FAQs: Everything You Always Wanted to Know About Becoming a Paralegal

Posted by on July 10, 2014

Staff Spotlight: Joseph Bazan, Paralegal Program Chair

Joseph Bazan is the paralegal program chair at Minnesota School of Business (MSB) at both the St. Cloud and Elk River campuses. Educated at Michigan State University and John Marshall Law School in Chicago, Bazan has worked as an attorney in private practice (criminal defense and bankruptcy) and as an instructor at MSB for 12 years. Students find him to be both demanding and inspiring in the classroom. They might be surprised to learn that this passionate attorney and instructor left law at one point in his career to become a stay-at-home father for three years.

Joseph Bazan, paralegal program chair, at work at his desk.

Bazan answers here some frequently asked questions about the paralegal profession.

Q: What exactly does a paralegal do?

A: The paralegal assists a lawyer by gathering factual and legal information and then by preparing documents for client cases. The primary goal is to protect the client’s interests. Although paralegals cannot give legal advice or represent people in court, they are expected to know the law as well as their supervising attorney does.

Q: What are the qualities of a top paralegal?

A: Critical thinking and problem solving. Excellent writing skills. Organizational skills. Being able to think on their feet. Students don’t always know these competencies are needed when they enter the program, so they must learn to understand the relationship between their current work and how it affects a case in its next stages. They learn that there are legitimate and serious consequences for the client if they mess up. I like to tell them, “I don’t know if I have ever been the smartest, the most experienced or the best lawyer in the room, but I do know if you are the hardest working legal professional in the room, you’ll get results.”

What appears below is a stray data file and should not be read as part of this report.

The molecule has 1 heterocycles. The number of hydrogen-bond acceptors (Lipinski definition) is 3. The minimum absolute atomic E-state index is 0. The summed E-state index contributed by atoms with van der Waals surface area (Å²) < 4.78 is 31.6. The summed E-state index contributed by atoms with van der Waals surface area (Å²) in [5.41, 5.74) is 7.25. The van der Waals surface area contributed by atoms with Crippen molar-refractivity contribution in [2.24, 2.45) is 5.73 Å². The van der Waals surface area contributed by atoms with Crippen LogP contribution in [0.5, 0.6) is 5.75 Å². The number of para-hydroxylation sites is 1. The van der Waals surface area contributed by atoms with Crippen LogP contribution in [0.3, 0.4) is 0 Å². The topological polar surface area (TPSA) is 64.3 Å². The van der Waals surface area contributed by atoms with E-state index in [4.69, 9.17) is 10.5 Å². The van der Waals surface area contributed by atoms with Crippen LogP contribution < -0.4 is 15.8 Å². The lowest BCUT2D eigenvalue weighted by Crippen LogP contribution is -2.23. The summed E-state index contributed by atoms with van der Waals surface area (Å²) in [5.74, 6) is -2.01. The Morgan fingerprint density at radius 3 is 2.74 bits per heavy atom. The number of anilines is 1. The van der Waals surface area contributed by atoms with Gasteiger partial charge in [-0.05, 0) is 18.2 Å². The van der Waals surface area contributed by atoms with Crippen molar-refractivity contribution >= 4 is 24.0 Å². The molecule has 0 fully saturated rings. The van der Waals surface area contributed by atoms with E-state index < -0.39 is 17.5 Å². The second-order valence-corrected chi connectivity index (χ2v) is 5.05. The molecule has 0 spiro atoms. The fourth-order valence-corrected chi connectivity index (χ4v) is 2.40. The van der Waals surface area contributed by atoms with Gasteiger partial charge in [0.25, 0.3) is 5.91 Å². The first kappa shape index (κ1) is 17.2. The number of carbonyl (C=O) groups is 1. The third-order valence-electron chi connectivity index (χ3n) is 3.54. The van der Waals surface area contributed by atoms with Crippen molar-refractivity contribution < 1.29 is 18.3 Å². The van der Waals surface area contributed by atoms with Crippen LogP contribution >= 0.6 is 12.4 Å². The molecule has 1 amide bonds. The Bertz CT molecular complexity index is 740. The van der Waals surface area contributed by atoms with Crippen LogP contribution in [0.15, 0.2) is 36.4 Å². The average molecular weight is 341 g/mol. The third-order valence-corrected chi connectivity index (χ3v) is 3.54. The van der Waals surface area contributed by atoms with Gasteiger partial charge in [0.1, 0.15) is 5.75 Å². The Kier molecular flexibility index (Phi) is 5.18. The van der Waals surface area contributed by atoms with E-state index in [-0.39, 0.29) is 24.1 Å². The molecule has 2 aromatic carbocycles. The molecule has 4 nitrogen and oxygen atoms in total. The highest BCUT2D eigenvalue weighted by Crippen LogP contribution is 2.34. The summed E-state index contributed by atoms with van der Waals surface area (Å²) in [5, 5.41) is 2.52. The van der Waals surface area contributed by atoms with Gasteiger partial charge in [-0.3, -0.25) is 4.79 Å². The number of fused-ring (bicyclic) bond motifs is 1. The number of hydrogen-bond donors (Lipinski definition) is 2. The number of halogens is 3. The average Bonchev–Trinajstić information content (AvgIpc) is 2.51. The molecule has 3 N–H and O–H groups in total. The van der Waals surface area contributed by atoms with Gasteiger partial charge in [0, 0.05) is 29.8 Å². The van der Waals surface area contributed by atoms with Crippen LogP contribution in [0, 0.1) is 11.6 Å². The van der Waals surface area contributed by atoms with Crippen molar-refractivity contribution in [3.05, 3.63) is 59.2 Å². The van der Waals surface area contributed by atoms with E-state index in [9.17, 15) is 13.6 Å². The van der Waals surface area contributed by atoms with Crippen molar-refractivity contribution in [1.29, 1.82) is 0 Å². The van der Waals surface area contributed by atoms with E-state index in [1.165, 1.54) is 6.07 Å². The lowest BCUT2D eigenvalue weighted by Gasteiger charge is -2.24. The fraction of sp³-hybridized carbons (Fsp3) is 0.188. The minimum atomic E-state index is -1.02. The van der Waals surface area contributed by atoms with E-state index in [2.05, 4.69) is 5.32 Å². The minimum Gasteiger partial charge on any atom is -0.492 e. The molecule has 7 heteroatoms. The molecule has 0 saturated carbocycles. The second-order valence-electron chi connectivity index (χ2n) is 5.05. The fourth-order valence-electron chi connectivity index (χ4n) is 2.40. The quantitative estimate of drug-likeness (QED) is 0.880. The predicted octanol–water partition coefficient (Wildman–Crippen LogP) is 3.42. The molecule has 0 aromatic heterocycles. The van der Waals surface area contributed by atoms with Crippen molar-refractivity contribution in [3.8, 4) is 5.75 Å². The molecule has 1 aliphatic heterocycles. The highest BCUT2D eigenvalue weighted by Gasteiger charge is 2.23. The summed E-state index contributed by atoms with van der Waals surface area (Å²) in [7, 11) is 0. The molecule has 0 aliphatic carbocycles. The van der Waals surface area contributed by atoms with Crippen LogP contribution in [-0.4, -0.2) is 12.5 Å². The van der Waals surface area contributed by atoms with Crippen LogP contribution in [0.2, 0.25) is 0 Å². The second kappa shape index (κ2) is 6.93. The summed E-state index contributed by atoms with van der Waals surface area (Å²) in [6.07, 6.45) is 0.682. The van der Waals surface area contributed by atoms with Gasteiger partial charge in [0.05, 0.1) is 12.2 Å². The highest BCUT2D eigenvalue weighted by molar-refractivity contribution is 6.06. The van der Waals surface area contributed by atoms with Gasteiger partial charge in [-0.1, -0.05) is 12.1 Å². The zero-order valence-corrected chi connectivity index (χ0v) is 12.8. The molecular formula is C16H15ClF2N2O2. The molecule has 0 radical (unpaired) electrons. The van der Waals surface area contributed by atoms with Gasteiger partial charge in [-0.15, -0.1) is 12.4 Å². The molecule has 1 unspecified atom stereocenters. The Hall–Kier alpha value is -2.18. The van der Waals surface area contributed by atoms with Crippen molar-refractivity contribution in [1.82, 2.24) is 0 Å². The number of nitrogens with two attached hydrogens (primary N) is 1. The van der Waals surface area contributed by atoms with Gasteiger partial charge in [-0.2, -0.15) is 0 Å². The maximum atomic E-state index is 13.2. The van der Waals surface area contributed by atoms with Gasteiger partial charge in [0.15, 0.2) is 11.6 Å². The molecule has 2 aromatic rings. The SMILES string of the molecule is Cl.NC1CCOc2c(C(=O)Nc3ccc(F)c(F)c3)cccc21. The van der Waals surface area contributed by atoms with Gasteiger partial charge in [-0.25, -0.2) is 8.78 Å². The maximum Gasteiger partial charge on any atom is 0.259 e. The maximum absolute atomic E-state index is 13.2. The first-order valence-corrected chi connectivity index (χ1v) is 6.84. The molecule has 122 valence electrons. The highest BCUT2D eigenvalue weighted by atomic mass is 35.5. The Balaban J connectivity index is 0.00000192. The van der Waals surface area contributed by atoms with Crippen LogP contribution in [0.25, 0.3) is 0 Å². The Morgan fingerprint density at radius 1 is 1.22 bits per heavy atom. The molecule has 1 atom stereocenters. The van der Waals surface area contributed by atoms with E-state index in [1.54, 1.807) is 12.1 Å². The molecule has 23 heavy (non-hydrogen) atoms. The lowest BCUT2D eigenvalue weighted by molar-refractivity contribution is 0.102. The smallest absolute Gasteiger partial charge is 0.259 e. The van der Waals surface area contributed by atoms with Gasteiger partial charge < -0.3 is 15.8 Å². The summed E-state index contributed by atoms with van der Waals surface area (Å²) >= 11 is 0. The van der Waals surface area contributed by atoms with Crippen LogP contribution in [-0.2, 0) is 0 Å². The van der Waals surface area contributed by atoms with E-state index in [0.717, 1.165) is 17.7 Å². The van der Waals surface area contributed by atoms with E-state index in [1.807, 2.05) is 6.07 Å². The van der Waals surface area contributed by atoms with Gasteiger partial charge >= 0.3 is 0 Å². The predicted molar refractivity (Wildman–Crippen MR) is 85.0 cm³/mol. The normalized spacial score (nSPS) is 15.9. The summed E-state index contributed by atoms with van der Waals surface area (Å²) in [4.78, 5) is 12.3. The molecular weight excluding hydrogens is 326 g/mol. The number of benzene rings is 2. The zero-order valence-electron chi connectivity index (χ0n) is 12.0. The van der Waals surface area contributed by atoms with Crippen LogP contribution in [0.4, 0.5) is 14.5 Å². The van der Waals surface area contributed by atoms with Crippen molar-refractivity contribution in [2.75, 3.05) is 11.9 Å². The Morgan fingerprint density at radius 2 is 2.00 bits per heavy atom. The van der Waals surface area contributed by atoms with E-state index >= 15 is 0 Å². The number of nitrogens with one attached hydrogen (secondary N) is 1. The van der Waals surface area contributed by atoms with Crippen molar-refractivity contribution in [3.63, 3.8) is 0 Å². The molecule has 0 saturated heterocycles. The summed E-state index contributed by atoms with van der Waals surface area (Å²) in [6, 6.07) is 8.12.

Q: What is the most challenging part of studying to become a paralegal?

A: There is a huge amount of information and detail to absorb. Students always ask me, “How do you keep all that stuff straight in your head?”

Q: What is the most exciting part?

A: Probably putting into practice the legal knowledge that most people don’t have. Internships, certainly. Exercising legal knowledge for real cases and real clients. Also, the law is always changing, so you must evolve with it. That’s exciting.

Q: How are your paralegal students received as interns in the community?

A: They are almost universally well-received and praised for their legal skills and professionalism. This is a great source of pride for me. Our students go to a wide variety of law offices including litigation and criminal prosecution—small, medium and large firms—throughout central Minnesota and the Twin Cities.

Q: You are well known by students and your peers as having high standards. How do you explain to your students the importance of language in their careers?

A: Law requires the highest level of writing—for clarity. Writing at a very high level proves that you can read well and that means think well. These are important skills for all legal professionals. I tell them, “Language and words are the tools to do our job.”

Q: What kinds of jobs are available to paralegals?

A: In addition to traditional law firms, paralegals work for title companies, government offices, banks and private corporations. Our students are encouraged to explore the possibilities.


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